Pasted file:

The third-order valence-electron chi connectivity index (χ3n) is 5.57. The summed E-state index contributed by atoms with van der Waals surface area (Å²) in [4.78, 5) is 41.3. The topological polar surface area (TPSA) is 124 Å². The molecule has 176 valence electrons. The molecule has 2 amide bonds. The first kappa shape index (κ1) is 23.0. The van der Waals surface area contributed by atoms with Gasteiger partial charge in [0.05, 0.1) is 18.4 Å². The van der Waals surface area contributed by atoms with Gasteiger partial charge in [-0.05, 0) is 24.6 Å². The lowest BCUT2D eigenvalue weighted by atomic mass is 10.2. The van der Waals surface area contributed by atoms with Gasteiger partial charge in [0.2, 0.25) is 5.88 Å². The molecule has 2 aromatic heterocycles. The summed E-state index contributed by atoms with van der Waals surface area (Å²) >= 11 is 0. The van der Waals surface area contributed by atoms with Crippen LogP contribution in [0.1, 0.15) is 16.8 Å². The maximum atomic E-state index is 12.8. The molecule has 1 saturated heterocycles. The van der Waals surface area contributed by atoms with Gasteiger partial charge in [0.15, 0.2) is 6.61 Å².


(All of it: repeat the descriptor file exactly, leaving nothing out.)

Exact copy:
The third-order valence-electron chi connectivity index (χ3n) is 5.57. The summed E-state index contributed by atoms with van der Waals surface area (Å²) in [4.78, 5) is 41.3. The topological polar surface area (TPSA) is 124 Å². The molecule has 176 valence electrons. The molecule has 2 amide bonds. The first kappa shape index (κ1) is 23.0. The van der Waals surface area contributed by atoms with Gasteiger partial charge in [0.05, 0.1) is 18.4 Å². The van der Waals surface area contributed by atoms with Gasteiger partial charge in [-0.05, 0) is 24.6 Å². The lowest BCUT2D eigenvalue weighted by atomic mass is 10.2. The van der Waals surface area contributed by atoms with Gasteiger partial charge in [0.2, 0.25) is 5.88 Å². The molecule has 2 aromatic heterocycles. The summed E-state index contributed by atoms with van der Waals surface area (Å²) >= 11 is 0. The van der Waals surface area contributed by atoms with Crippen LogP contribution in [0.1, 0.15) is 16.8 Å². The maximum atomic E-state index is 12.8. The molecule has 1 saturated heterocycles. The van der Waals surface area contributed by atoms with Gasteiger partial charge in [0.15, 0.2) is 6.61 Å².